What complicates matters is that the race falls so close to the start of the last Grand Tour in women's cycling, the Giro Donne, which means it's prime opportunity to get in some valuable extra race training and - most importantly - have a good look at one another's form. In fact, Trentino organisers are so used to their race being used in this way that they even seem to alter the route to reflect the Giro Donne parcours: in most years, the climbers come here while the sprinters go to RaboSter in the Netherlands; this year the Giro Donne is notably less mountainous than usual and so is Trentino, so a few riders who tend to specialise more in the sprints are here this year.
Because the race is so useful for the Giro Donne, many of the top names show up on the start line and what would in all likelihood have been a relatively unimportant weekender becomes a 2.1 designated race of considerable prestige. Past winners Judith Arndt (GreenEDGE, won 2011), Emma Pooley (AA Drink-Leontien.nl, won 2010), Nicole Cooke (Faren-Honda, won 2009) and Fabiana Luperini (Faren-Honda, won 2008 and 2002) are all in attendance, but victory is far from guaranteed for any one of them - their teams and others have sent along strong squads consisting of fast riders able to hold their own in a sprint and in a great many cases very capable of snatching a win from under the big guns' noses. (Start list here)
Other than that climb in the first 15km and the two little blips between 35-50km, it's a very flat parcours. This means that breakaways are likely - with so many teams sending very strong riders in addition to their leaders, there's a good chance we'll see several attempts firing off the front of the peloton within the first few kilometres and certainly by the end of the first descent. If they prove unsuccessful, others will replace them and, sooner or later, one of them will get away. Whether they can keep going to the end or whether the peloton will chase them down remains to be seen, but a group of strong riders working together will have a very good chance.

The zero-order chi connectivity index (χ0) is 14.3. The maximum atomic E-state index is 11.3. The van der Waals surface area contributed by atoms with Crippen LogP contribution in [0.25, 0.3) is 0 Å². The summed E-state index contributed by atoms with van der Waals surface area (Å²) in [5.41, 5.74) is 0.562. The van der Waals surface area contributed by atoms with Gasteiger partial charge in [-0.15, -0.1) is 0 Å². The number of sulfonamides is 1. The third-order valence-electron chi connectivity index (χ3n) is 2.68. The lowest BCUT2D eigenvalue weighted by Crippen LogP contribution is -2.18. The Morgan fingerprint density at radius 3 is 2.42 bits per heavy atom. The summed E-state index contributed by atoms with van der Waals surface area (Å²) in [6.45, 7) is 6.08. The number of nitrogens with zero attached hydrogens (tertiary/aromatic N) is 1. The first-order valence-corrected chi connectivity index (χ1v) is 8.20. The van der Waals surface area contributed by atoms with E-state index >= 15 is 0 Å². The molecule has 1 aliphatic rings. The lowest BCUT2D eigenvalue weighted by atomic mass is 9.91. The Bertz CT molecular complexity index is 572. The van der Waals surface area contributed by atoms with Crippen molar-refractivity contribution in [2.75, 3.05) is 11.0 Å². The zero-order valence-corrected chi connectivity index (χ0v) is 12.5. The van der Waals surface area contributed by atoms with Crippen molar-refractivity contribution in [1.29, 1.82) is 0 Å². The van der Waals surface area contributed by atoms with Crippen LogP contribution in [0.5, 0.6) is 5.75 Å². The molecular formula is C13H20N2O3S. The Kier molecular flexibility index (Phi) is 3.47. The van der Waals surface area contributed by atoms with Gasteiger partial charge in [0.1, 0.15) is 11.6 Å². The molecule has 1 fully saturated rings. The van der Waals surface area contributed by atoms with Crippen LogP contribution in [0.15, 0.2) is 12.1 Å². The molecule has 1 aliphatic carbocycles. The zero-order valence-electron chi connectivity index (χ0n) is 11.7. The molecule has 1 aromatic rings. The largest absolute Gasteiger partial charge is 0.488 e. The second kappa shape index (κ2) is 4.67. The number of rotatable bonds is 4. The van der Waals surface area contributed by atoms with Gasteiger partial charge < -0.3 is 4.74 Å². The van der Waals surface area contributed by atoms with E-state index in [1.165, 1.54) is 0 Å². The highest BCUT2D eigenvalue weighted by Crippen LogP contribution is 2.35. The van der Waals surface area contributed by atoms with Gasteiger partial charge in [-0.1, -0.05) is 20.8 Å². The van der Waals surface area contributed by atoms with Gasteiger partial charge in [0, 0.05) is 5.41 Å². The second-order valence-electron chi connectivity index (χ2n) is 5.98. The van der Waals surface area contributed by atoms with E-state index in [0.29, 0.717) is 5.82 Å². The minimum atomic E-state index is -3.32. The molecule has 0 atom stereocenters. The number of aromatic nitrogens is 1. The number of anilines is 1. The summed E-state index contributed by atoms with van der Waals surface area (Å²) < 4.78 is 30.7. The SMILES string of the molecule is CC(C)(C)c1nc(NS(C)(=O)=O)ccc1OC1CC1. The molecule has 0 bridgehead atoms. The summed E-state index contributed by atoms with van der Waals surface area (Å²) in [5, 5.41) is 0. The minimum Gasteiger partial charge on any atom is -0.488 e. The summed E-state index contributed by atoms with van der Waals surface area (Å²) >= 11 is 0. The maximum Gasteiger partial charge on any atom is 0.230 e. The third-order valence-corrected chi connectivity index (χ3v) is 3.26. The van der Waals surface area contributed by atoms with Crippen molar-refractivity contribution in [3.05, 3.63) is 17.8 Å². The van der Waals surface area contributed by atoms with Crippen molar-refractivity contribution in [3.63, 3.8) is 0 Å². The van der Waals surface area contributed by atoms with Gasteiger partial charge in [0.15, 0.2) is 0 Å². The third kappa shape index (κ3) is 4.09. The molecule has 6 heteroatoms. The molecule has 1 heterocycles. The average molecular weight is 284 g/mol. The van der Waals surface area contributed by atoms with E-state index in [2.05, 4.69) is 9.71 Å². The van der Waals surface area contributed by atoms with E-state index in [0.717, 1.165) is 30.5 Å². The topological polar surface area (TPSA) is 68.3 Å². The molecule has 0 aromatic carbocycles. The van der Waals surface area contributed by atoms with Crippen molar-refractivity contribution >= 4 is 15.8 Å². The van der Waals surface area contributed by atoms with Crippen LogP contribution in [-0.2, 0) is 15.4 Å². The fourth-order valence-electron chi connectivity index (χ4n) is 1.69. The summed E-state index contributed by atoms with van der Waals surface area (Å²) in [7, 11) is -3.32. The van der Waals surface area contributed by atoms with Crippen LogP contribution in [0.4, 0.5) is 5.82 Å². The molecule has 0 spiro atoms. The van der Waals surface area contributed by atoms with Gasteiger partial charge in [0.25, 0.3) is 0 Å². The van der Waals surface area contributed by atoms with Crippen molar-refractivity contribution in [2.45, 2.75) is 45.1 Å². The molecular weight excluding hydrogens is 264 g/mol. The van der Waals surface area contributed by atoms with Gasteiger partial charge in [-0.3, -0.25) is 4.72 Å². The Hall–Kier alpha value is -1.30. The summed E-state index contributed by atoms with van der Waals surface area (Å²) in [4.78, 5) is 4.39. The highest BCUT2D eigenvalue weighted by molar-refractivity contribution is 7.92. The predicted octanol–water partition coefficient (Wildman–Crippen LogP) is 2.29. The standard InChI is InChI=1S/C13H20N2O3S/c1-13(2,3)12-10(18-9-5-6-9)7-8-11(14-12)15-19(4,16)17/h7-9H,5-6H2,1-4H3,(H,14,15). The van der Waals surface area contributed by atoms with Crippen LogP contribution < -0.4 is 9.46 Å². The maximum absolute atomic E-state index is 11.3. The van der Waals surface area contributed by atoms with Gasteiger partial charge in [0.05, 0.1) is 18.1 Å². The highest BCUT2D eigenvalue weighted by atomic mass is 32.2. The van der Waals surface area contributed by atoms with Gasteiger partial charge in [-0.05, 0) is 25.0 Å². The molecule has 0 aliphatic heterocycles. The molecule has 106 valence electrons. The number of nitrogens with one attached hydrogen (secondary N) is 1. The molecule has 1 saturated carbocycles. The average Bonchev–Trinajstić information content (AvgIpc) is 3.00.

Following the race: there's no live ticker for this one, which is rather disappointing considering the importance of the race but probably to be expected considering the organisation's economic woes. It's much easier to keep track of RaboSter, but some sort of Trentino commentary should be available on Twitter. fans will be retweeting any scraps of information they find - check hashtags #Trentino and #womenscycling and see what's on offer. I'll be retweeting anything I can find - @cyclopunk.